John Philip Sousa Living Historian

In 1986, there was a movement throughout the United States to make John Philip Sousa's march, “The Stars and Stripes Forever,” our national march.Band directors were asked to present concerts in the style of John Philip Sousa for their communities, have petition drives for signatures that would be presented to our national legislators, and learn more about Mr. Sousa's music.

With the help of Medina Community Band,  Paul Droste (former director of the Ohio State University Marching Band),  Ziggy Coyle (owner of Columbus' Coyle Music), and noted Sousa biographer  Paul Bierley, I studied about Sousa, learned how he programmed, and more importantly gained an understanding of how he made his marches sound so wonderful.Needless to say, our first “Sousa style” concert was a great success.

Our community so enjoyed the concert that they “demanded” we repeat it, which we do twice a year (once during the winter and every July 4th).The concerts have become part of the fabric of our band and our community.I would rather think that they allow a new generation of listeners the opportunity to hear Sousa's music.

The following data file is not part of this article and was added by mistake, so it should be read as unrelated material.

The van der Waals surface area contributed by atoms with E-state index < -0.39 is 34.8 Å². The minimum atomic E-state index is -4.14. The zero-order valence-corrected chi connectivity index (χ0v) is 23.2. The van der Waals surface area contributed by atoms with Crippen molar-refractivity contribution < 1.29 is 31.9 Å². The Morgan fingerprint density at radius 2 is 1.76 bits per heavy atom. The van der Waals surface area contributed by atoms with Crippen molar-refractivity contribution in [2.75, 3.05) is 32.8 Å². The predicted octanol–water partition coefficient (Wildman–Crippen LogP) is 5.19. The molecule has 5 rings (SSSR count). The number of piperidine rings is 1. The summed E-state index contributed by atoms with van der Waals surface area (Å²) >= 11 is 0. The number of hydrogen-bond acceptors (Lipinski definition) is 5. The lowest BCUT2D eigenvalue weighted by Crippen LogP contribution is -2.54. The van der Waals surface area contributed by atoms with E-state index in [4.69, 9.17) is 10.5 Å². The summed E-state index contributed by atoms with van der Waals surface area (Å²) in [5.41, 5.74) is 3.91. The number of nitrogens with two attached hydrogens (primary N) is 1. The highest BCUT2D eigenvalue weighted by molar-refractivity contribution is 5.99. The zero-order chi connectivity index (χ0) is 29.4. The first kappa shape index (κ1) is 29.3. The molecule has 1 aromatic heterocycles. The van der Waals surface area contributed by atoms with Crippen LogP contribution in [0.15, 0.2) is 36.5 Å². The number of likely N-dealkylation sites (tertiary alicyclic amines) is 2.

Other band directors encouraged me to “do the Sousa thing” with their band, which I did.I continued to learn more about how Sousa “did his thing,” and to encourage band directors to explore the music of the great concert band era of the 1800 and 1900s.It became evident that in addition to “preparing the bands for performance” it was just as important to tell them more about Mr. Sousa, his music, and his times.Thus, I became a living historian.

All school performances by Marcus Neiman & The Sounds of Sousa Band now contain a “living historian” component which allows me to talk about the “March King.”Evening concerts also include audience informances, usually taking place 45 to 60 minutes prior to the performance, for parents, grandparents, family members and friends who are interested in Mr. Sousa.

Section leaders of The Sounds of Sousa Band now present “living histories” of the great players of The Sousa Band (cornetists Herbert L. Clarke and Frank Simon; Euphoniumist Simon Mantia; trombonist Arthur Pryor; flutist Meredith Willson (yes, the one who wrote “The Music Man,” was a member of the Sousa Band), and others.

As you consider bringing Marcus Neiman & The Sounds of Sousa Band to your school or venue, please consider adding the “living historian” component to your performance.Allow the past to come alive.Allow the connections that can be made from the past to connect us to the future.